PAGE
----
Posted by Tom Kershaw in on -
|Graffiti Alley, Boise, Idaho|
I’m not quite sure how this came about. I’m assuming a building was demolished, leaving an empty space between two businesses in the unusually pristine and aesthetic downtown area of Boise—something typical of midsized western-American cities where growth, expansion, and zoning have been largely well controlled.
So this little oasis of colorful, artistic chaos seems oddly out of place and has subsequently become an attraction of sorts.
What’s particularly interesting is what these artists have chosen to do. Most of the time, they are forced to practice their art in the proverbial and literal shadows, and quickly so as not to attract the attention of Boise police officers—of which there are many.
But here, there is no hindrance. They are completely and utterly free to do whatever their little artist hearts desire. So what have they done with their freedom? They talk about freedom.
A significant percentage of these individual pieces reference “freedom” in some way or another, be it to express the feeling of freedom they feel in the surrounding mountains or to honor freedom fighters like Mahatma Gandhi or to point out the lack of freedom they perceive in their society.
Clearly, this concept in its many forms is at the forefront of the hearts and minds of many a young person in my city and I would venture an educated guess that it is something of a phenomenon outside of Boise as well.
THEE addresses “freedom” more than once. It is an ultimate value, to begin with, something sought by people everywhere. But it is also a driving force, a motivator for growth and change and is addressed as such in the Spiral of Political Maturation. Freedom motivated a transition, for example, from the Legitimist mode of politics with its focus on democracy and rule of law, to the Individualist mode of politics in which prosperity is sought.
Freedom was a major rallying cry for the harbingers of the 18th Century Enlightenment. These folks really wanted to get out from under the constraints of the church, the monarchy, and their stratified social hierarchical structure. Back then, if you were born the son of a blacksmith, you were all but destined to be a blacksmith and your life, including where and how you would live, whom you would marry, and many other aspects of social life that are now taken for granted as individual prerogatives, were set out in front of you before you could even walk.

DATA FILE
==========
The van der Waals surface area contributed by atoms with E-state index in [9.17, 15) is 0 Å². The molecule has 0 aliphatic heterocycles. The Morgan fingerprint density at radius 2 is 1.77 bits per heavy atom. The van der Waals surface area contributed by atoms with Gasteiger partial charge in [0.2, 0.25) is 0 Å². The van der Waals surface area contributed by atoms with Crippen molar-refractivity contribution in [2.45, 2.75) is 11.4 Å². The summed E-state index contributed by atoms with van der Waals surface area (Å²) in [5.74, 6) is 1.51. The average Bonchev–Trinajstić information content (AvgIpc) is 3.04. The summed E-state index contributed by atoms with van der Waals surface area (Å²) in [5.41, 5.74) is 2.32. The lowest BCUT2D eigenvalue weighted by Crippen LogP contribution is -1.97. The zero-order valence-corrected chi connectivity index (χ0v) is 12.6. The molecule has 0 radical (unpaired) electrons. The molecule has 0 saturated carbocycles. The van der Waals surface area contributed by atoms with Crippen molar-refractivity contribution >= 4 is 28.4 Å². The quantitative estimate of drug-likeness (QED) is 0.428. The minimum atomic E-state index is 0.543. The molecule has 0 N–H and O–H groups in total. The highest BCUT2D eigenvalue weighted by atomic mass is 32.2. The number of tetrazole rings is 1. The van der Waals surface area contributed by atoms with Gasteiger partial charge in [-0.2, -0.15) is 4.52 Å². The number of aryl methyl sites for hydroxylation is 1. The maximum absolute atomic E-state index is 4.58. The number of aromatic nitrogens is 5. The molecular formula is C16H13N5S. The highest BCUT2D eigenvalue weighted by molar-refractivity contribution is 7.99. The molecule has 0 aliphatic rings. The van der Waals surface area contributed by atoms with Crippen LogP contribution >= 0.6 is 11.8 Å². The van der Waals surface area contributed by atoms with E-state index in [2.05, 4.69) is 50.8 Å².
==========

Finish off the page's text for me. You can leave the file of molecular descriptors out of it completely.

Now it seems that every few generations—the last one being the youth movement of the 1960s—re-evaluates their freedom and asks the question: “What to do with our freedom?”
I would submit that this is happening again. The millennial generation that is coming up right now is starting to question if they really live in a free society. Their reliance and creative use of technology is spreading these sentiments at light speed in what is almost a collective consciousness.
But they won’t come up with the same solutions that the great thinkers of the previous Enlightenment did. Of course, giant political, religious, and commercial organizations place hurdles on the path to freedom, but the newest generation will look inward and the change that will result could be itself be called an Enlightenment—the 21st Century Enlightenment.
But rather than focusing on socio-political ideals like democracy and science as a route to knowledge, these folks are turning inwards for awareness and outwards for acceptance. With communication being what it is, this techno-generation cannot avoid clashes with different cultures, ideals, ideas, and perspectives and they want to cooperate and learn they may even find a way to get together and take responsibility for what politicians do in their name.
To again use the microcosm that is Boise, the music scene has become a community, not a free market. If you listen to the stories of old Boise music scene veterans (whose ranks I will likely be joining soon as I am now in my 30s—read “ancient” in musician terms), they tell how they would “accidentally” trip over a fellow band’s power cables so competing bands would have a bad show because the view was: “someone else’s failure is my success.”
Now such antics would be condoned as bad form, totally unacceptable. We Boise musicians are a community and the success of one artist is a point of pride for all. There is the prevailing sense that “we’re all in this together” and help is offered and accepted.
It’s rather encouraging, all in all. We are an optimistic bunch, we millennials. And there is no limit to the great things we can achieve together.
- Tom Kershaw
- Hi! I'm Tom and I am a full-time writer, musician, and father to a firecracker of a four year-old. My wife and I lease our house and cars from her in hopes that her considerable talents of mess-making, princess-impersonation, and stuffed animal-whispering will pay off and fund our eventual retirement in the south of France.
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